Sometimes, the price of popularity is more scrutiny. As the Linux operating system, and open source in general, gets more and more coverage in mainstream media and news, a lot of security holes, and big ones at that, are being exposed, or at the very least sensationalized. After the “Shellshock” bug last September, which was reported to be even worse than the “Heartbleed” bug of the open source OpenSSL vulnerability, comes a “GHOST” security exploit that affects almost all Linux systems that date all the way back to 2000.
The bug, detailed in Qualys’ security advisory CVE-2015-0235, is found in the GNU glibc software, the C library that underpins all Linux systems and is used by many software, so its effects are far-reaching. It affects a certain function named “__nss_hostname_digits_dots()” that, in turn, is used by the function “_gethostbyname()”, hence the nickname “GHOST”. Like many security holes of its kind, this one can cause a buffer overflow that would allow hackers to execute arbitrary code. According to Qualys, this exploit has been in existence since glibc version 2.2, which was released November 2000.
There are a few mitigating circumstances that makes GHOST less severe and worrying than, say, Shellshock. For one, the gethostbyname function itself is rarely used by more recent software and are made obsolete by IPv6. More importantly, the hole has been patched in a fix included between glibc 2.17 and glibc 2.18 in 2013. That means that many modern Linux distributions probably already have this fixed.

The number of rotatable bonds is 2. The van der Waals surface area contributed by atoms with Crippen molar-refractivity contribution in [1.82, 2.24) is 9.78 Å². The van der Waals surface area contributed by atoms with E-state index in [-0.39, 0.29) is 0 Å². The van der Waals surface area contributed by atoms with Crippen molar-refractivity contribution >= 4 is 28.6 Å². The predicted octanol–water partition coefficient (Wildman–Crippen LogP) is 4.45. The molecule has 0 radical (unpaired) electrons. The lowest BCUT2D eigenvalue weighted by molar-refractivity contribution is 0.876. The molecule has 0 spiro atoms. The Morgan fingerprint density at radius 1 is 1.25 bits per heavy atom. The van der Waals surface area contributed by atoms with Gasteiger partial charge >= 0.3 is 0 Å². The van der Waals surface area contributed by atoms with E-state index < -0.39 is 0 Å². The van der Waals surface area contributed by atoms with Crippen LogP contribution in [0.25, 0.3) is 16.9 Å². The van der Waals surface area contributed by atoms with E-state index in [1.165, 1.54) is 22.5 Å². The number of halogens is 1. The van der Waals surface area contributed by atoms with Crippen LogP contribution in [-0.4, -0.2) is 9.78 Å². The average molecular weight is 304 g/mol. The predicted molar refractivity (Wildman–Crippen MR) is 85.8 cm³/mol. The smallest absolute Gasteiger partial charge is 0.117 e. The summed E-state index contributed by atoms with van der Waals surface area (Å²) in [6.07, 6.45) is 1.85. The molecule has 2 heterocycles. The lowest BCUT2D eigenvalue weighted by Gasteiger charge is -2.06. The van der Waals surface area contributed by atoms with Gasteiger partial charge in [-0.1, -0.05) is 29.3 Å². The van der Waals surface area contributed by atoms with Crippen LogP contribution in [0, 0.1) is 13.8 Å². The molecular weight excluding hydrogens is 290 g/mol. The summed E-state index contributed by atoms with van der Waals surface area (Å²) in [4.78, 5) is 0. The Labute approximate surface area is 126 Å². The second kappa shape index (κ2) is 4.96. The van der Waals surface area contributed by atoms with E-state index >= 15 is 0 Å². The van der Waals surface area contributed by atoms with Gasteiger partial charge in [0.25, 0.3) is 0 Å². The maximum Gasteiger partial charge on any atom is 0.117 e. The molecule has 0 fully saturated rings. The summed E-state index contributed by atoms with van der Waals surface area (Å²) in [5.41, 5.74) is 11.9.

The problem is that the bug patch back then wasn’t labeled as a security threat so some older Linux distributions, particularly those with long-term support, didn’t apply that fix yet. These include distributions like Red Hat Enterprise Linux 6 & 7, CentOS 6 & 7, SUSE Linux Enterprise 11 and older, and Ubuntu 12.04. These happen to be just the kind of Linux distributions used more on servers and workstations in contrast to end-user desktops. Thus, there is even more urgency to get it fixed.
The good news is that, being open source software, the fixes and patches will be rolling out swiftly. Red Hat has already issued a fix for an even older Red Hat 5, while Novell announced that SUSE 12 and openSUSE 13.1 and 13.2 are not affected. And users of these distributions need not even have to wait for distributors to send out the patches, unlike other operating systems. They can fix things on their end interim, which is what many Linux system administrators do anyway.